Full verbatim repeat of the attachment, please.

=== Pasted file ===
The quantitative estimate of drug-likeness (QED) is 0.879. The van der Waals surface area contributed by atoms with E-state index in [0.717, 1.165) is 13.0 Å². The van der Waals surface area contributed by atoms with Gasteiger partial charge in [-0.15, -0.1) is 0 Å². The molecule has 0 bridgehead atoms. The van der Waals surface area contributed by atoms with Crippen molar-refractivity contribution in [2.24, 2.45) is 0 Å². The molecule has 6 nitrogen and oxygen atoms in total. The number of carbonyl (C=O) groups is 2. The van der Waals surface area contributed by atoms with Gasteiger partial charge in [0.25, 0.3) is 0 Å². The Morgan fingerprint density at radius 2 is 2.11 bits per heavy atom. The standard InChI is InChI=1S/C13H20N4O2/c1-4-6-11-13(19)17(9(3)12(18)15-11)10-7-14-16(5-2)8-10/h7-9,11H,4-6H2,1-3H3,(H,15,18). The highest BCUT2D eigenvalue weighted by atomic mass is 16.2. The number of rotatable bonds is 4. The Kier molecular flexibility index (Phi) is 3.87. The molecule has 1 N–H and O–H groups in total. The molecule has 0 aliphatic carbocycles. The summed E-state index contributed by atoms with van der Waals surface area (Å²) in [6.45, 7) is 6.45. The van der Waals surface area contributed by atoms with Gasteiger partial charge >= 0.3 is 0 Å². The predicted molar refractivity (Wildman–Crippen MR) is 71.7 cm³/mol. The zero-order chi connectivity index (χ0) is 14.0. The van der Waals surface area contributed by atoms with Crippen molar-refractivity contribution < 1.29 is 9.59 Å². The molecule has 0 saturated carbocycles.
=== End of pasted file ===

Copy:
The quantitative estimate of drug-likeness (QED) is 0.879. The van der Waals surface area contributed by atoms with E-state index in [0.717, 1.165) is 13.0 Å². The van der Waals surface area contributed by atoms with Gasteiger partial charge in [-0.15, -0.1) is 0 Å². The molecule has 0 bridgehead atoms. The van der Waals surface area contributed by atoms with Crippen molar-refractivity contribution in [2.24, 2.45) is 0 Å². The molecule has 6 nitrogen and oxygen atoms in total. The number of carbonyl (C=O) groups is 2. The van der Waals surface area contributed by atoms with Gasteiger partial charge in [0.25, 0.3) is 0 Å². The Morgan fingerprint density at radius 2 is 2.11 bits per heavy atom. The standard InChI is InChI=1S/C13H20N4O2/c1-4-6-11-13(19)17(9(3)12(18)15-11)10-7-14-16(5-2)8-10/h7-9,11H,4-6H2,1-3H3,(H,15,18). The highest BCUT2D eigenvalue weighted by atomic mass is 16.2. The number of rotatable bonds is 4. The Kier molecular flexibility index (Phi) is 3.87. The molecule has 1 N–H and O–H groups in total. The molecule has 0 aliphatic carbocycles. The summed E-state index contributed by atoms with van der Waals surface area (Å²) in [6.45, 7) is 6.45. The van der Waals surface area contributed by atoms with Gasteiger partial charge >= 0.3 is 0 Å². The predicted molar refractivity (Wildman–Crippen MR) is 71.7 cm³/mol. The zero-order chi connectivity index (χ0) is 14.0. The van der Waals surface area contributed by atoms with Crippen molar-refractivity contribution < 1.29 is 9.59 Å². The molecule has 0 saturated carbocycles.